Ron Escheté was born in Houma, Louisiana on August 19, 1948 and after receiving his first guitar at the age of 14, he joined a quartet and was working clubs in Louisiana before he had even graduated from high school. Attending Loyola University he majored in classical guitar and minored in flute, studying with classical guitarist Paul Guma. Shortly after leaving Loyola he toured with Buddy Greco, setting his sites on the Los Angeles, California music scene.
In 1970 Ron moved to California, working and recording with vibist Dave Pike. By 1975 he joined pianist Gene Harris and quickly establish his reputation as a premier accompanist. However, it was in 1988 that he stepped into the spotlight as a leader during a gig in San Diego. That pivotal moment would lead to a contract with Concord Records and the release of his debut solo recording A Closer Look in 1994. Since then he has released more than a dozen albums as a leader.
As an educator Escheté has dedicated nearly twenty-five years teaching music at many colleges and universities, not limited to North Texas State University, Utah State University, Loyola University, Louisiana State University at New Orleans, California State Universities at Long Beach and Fullerton, and Musicianís Institute in Hollywood. He has authored three books: Melodic Chord Phrases, The Jazz Guitar Soloist and a book of Howard Roberts solos titled Super Solos.
Over the decades the consummate sideman has worked and recorded some 30 albums with among others Ella Fitzgerald, Sarah Vaughn, Diana Krall, Dizzy Gillespie, Milt Jackson, Buddy Greco, Mort Lindsey, Dave Pike, Dewey Erney, Mort Weiss, Gene Harris, and Ray Brown. Guitarist Ron Escheté continues to perform, record and tour.
More Posts: guitar
Eddie Gale was born in Brooklyn, New York on August 15, 1941 and early in life he studied trumpet with Kenny Dorham. In the early 1960s he was introduced to Sun Ra by drummer Scoby Stroman and spent many hours exposed to Sun Ra’s philosophy about music and life. During this period he explored the use of trills, placement of whole tones and then a space chord, all ideas he could not find in exercise books.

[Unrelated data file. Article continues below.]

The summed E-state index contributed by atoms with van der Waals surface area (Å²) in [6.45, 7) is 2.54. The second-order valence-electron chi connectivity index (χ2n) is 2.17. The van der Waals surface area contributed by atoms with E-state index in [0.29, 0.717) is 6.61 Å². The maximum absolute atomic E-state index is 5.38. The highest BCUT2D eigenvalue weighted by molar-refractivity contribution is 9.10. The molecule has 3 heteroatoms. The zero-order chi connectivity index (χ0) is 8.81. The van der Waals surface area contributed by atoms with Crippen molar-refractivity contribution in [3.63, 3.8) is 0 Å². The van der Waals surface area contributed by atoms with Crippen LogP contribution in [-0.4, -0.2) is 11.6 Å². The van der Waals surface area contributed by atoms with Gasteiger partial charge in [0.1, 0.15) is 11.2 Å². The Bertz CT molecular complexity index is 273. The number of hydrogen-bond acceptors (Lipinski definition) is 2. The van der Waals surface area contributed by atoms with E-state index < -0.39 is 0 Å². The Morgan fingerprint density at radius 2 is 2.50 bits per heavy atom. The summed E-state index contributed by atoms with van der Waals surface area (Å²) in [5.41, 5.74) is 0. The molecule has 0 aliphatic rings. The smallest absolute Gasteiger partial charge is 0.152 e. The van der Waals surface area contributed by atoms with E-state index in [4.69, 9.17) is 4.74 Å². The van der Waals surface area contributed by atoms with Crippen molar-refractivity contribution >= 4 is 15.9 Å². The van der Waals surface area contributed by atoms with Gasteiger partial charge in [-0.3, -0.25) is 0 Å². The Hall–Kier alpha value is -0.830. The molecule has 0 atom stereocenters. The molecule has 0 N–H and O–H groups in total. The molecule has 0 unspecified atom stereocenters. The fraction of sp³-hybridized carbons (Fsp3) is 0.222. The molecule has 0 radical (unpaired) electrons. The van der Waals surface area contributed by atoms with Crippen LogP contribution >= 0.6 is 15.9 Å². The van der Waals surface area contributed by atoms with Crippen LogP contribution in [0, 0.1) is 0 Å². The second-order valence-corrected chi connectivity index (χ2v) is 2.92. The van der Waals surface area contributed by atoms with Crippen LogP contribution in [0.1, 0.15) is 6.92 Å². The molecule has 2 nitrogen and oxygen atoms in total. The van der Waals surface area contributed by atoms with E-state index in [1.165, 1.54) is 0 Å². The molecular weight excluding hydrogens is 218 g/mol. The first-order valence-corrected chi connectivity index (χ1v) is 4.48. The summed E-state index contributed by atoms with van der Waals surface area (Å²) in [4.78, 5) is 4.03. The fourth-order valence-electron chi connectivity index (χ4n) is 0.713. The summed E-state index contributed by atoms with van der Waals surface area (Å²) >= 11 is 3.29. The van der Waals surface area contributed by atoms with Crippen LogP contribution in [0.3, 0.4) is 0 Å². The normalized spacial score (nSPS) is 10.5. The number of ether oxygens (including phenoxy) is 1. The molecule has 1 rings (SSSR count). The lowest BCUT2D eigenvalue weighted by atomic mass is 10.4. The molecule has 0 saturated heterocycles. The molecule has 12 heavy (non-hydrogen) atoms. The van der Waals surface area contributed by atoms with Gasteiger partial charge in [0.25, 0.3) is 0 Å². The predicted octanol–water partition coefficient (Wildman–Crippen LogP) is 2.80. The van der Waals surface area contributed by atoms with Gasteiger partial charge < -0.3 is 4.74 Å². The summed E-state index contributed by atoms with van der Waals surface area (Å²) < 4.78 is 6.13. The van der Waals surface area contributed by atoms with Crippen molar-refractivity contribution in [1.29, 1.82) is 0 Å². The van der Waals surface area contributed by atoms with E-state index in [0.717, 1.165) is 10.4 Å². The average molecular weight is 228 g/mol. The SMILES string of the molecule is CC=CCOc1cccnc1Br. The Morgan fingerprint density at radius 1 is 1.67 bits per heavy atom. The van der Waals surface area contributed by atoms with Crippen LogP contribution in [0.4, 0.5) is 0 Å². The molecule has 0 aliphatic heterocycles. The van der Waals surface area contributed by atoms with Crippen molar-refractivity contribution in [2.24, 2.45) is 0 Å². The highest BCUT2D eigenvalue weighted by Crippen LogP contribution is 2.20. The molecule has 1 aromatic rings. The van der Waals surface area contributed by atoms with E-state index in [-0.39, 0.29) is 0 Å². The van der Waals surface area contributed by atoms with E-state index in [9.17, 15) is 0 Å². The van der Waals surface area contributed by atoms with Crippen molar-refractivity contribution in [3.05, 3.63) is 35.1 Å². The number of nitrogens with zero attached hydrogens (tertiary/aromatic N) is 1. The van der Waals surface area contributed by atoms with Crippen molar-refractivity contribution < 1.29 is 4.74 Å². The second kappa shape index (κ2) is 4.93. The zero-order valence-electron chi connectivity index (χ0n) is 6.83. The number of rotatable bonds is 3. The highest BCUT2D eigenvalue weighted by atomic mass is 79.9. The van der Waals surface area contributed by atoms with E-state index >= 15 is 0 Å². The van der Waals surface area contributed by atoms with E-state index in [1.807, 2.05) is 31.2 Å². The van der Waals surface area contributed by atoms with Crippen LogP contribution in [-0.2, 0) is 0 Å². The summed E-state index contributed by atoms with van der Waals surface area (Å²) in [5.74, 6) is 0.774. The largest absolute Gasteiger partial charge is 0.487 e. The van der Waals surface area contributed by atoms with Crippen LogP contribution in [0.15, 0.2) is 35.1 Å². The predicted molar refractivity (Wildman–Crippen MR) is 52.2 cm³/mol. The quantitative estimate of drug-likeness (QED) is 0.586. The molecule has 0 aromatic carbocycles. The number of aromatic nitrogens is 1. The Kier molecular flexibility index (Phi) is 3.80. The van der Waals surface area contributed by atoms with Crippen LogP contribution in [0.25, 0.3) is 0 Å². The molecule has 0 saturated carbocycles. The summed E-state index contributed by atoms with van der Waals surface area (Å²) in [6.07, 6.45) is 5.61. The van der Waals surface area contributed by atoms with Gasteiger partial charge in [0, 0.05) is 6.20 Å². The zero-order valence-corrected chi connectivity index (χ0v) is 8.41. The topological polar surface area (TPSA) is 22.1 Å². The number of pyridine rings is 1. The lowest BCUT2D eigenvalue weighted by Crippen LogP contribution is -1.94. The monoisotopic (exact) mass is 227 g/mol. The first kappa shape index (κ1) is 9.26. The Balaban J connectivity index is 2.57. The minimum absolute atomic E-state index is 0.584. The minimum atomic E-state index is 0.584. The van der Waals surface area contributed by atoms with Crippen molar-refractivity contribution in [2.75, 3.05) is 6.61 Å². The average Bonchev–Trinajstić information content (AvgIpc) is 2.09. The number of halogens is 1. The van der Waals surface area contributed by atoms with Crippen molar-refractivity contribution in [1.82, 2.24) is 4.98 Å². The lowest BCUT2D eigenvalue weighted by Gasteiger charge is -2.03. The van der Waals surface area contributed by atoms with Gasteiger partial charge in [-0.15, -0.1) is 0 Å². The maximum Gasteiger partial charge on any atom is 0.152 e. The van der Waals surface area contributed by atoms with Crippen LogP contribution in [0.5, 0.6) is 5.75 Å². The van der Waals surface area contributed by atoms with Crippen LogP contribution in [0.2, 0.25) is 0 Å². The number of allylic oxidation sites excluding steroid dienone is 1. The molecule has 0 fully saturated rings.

During the 1960s and 1970s, he toured and recorded extensively with Sun Ra, until Ra’s death in 1993. In 1972 he moved to San Jose California, has helped to bring jazz into the 21st century by delving into the hip-hop world with the Oakland group Coup and by the late 1990s. Eddie has held regular creative music workshops at the Black Dot Cafe, a grassroots performance space in Oakland ran by artist/activist Marcel Diallo and his Black Dot Artists Collective.
Gale also held He has recorded with Cecil Taylor, Larry Young, and Elvin Jones, and performed with John Coltrane, Jackie McLean, Booker Ervin, and Illinois Jacquet.
Trumpeter Eddie Gale, known for his work in free jazz, has recorded his debut album as a leader Ghetto Music in 1968 and has since recorded four more as well as several more as a sideman. He continues to record, perform and educate young musicians.
More Posts: trumpet
Howard Lewis Johnson was born August 7, 1941 in Montgomery, Alabama. In the 1960s he worked with Charles Mingus, Hank Crawford, Rahsaan Roland Kirk, Archie Shepp, and Hank Mobley on the album A Slice of the Top.
He began a long association with Gil Evans in 1966, arranger of a horn section that backed Taj Mahal on Mahal’s 1971 live album, The Real Thing, which featured three other tubists/multi-instrumentalists, Bob Stewart, Joseph Daley and Earl McIntyre. Howard played with The Band on their Rock of Ages live album, The Last Waltz and into the late 2000s with The Band drummer, Levon Helm’s Band. During the 1970s, he was the band conductor of the Saturday Night Live Band; he can be seen in several musical numbers, including playing bass saxophone in the King Tut sketch.
He has also led three tuba bands, collaborated with Tomasz Stanko, Substructure, Tuba Libre and GRAVITY, perhaps his best-known band. In 1981 he performed at the Woodstock Jazz Festival, held in celebration of the tenth anniversary of the Creative Music Studio.
He had a minor role in the 1983 film, Eddie and the Cruisers as Wendell’s replacement and also appeared in episodes of Matlock and Hill Street Blues. Johnson famously accompanied James Taylor in a performance of Jelly Man Kelly on Sesame Street in 1983, and also on tin whistle when Taylor sings to Oscar The Grouch.
Tubist, baritone saxophonist, arranger, conductor and bandleader Howard Johnson, who also plays bass clarinet, trumpet and other reed instruments, continues to perform, record and tour.